“Blessed are the poor in spirit, for theirs is the kingdom of heaven.”
As we read the beatitudes, they address both a present reality and a future assurance.
“Blessed are those who mourn for they will be comforted.”

There is this “already happening” but “not yet done” quality that gives us something to hold onto, that gives us hope—even though the troubles of our world here and now are far from being resolved.

What we’re asked to consider is this: are we willing to trust God’s ways that speak to us today, but will only be fully revealed in a time that is yet to come?

This “already” and “not yet” character of the kingdom of God is an appropriate message for us on this All Saints Sunday.  We know what the church has accomplished in ages past, and we can see that it has so much more to do.  We recognize that we have communion, not only with those in this age as we struggle with the brokenness in our world today, but we commune as well, with the saints who have gone before us, struggled, too, and have now received their eternal rest. 

Let’s consider first, the saints of our tradition who have fought the good fight and who “by faith” ran the race and finished.  I encourage you take a few minutes this afternoon to read through Hebrews 11 looking at those pictures in our family album, where the writer relates that “by faith,” Abel and Noah, Abraham and Moses, and others who came later—persevered, witnessing to the glory of God with undying devotion.  It’s inspiring to read!  The writer continues in chapter 12, that since we are surrounded by so great a cloud of witnesses, let us learn from them and run with perseverance the race set before us

When we think of saints, we think of these men and women of the faith.  We think of Saint Thomas, Saint Peter, Saint Paul….

But in our family album, we have pictures of modern-day saints, as well.  You’ll see Saint Theresa, who we knew during her lifetime as Mother Theresa of Calcutta, who founded the Missionaries of Charity and was canonized in 2016.  Don’t you see her full-length white robe trimmed in blue, covering her hair, as she walked from place to place, blessing everyone?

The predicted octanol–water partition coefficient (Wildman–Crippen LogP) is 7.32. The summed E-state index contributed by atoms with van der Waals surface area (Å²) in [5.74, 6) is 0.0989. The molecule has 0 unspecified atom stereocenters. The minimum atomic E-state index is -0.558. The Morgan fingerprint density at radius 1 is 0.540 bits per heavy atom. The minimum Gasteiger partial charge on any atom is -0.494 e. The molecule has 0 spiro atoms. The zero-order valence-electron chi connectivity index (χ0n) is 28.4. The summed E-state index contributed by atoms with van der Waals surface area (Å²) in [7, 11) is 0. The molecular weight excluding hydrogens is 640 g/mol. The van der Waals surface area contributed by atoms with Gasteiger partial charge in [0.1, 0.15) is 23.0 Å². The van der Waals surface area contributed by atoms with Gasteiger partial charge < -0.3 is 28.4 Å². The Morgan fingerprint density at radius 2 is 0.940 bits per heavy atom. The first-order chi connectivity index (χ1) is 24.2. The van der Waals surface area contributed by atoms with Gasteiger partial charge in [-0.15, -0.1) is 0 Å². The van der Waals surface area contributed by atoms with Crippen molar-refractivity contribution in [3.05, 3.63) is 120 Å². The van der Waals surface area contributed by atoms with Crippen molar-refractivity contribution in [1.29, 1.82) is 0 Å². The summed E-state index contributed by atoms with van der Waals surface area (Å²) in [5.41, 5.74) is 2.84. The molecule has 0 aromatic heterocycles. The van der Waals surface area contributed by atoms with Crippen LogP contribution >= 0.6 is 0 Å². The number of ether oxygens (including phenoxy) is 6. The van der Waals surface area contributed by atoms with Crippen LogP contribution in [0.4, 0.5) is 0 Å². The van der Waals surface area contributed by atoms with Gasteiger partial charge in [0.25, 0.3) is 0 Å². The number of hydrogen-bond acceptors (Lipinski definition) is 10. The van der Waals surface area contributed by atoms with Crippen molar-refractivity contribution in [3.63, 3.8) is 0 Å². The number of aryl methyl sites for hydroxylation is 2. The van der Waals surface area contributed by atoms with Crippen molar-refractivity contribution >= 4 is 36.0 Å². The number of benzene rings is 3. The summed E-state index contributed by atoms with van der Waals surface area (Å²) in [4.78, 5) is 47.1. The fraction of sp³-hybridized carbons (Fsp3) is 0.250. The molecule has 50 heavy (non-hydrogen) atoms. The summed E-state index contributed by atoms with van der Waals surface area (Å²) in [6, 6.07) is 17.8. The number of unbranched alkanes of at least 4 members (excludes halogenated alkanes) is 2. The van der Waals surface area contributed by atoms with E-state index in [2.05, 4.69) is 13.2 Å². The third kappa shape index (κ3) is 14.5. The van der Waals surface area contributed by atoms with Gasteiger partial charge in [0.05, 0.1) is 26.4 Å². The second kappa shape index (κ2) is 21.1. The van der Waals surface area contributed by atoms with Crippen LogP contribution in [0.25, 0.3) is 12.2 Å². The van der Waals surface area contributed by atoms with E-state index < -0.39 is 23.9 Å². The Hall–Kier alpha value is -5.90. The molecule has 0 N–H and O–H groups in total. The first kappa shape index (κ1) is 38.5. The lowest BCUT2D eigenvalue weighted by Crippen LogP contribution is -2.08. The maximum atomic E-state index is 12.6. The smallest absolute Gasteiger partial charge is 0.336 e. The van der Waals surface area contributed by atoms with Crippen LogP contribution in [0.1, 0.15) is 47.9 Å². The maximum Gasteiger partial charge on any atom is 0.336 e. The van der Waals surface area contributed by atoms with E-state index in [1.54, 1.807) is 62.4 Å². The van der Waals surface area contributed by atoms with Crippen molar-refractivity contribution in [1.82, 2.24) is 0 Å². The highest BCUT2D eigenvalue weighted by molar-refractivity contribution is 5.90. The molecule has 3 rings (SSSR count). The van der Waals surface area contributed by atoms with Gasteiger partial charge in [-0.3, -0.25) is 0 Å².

In this area, we find a picture of Maria Katherina Kasper, who founded the Poor Handmaids of Christ, the order that today sponsors Ancilla College.  I remember when she was canonized in 2018. 

But we’ve been reminded today, in the lighting of the candles and the naming of names, that in the protestant church, we identify saints as well.  They are forgiven sinners. They are persons who live and die in faith. They’re ordinary people who loved God, who loved us, and who ran with perseverance the race that was set before them.

I want you to spend some time this afternoon, thinking about your saints.  I want you to remember the ones who have made a difference in your life.  The ones who fill the photo albums of your heart and mind…

Maybe you’ll see a picture of your father, who taught you about grace.  He didn’t say a lot, but you knew how important God was to him, how important it was to him to come to church, to give of himself.  He provided for you and your family in the best way he knew how, and though he’s gone now, you still hear his voice.  You still remember what he taught you.

Maybe you’ll see a picture of your grandmother who made it her habit to come pick you up every Sunday morning to bring you to church, who told you Bible stories, and whose voice you can still hear as she proudly and loudly sang the songs of the faith, with a little bit of wobble in her voice, and just a little off key.

Maybe the photo that will come to mind is one of the teacher who stepped out to defend your classmate from being bullied because of her skin condition.  The other kids said she had cooties, and that teacher, with compassion and care said, enough.  Maybe the picture of that teacher comes to mind when you think it’s time to speak up for the downcast.

Maybe you’ll see the picture of the poet whose work inspired you, who helped you to “feel” the character of God in a way that you had only perceived intellectually before.  Your faith now has meaning in a way that it never had before.

Who is in your photo album?
How do your saints continue to bless your life today?
How might you pass those blessings on to the next generation?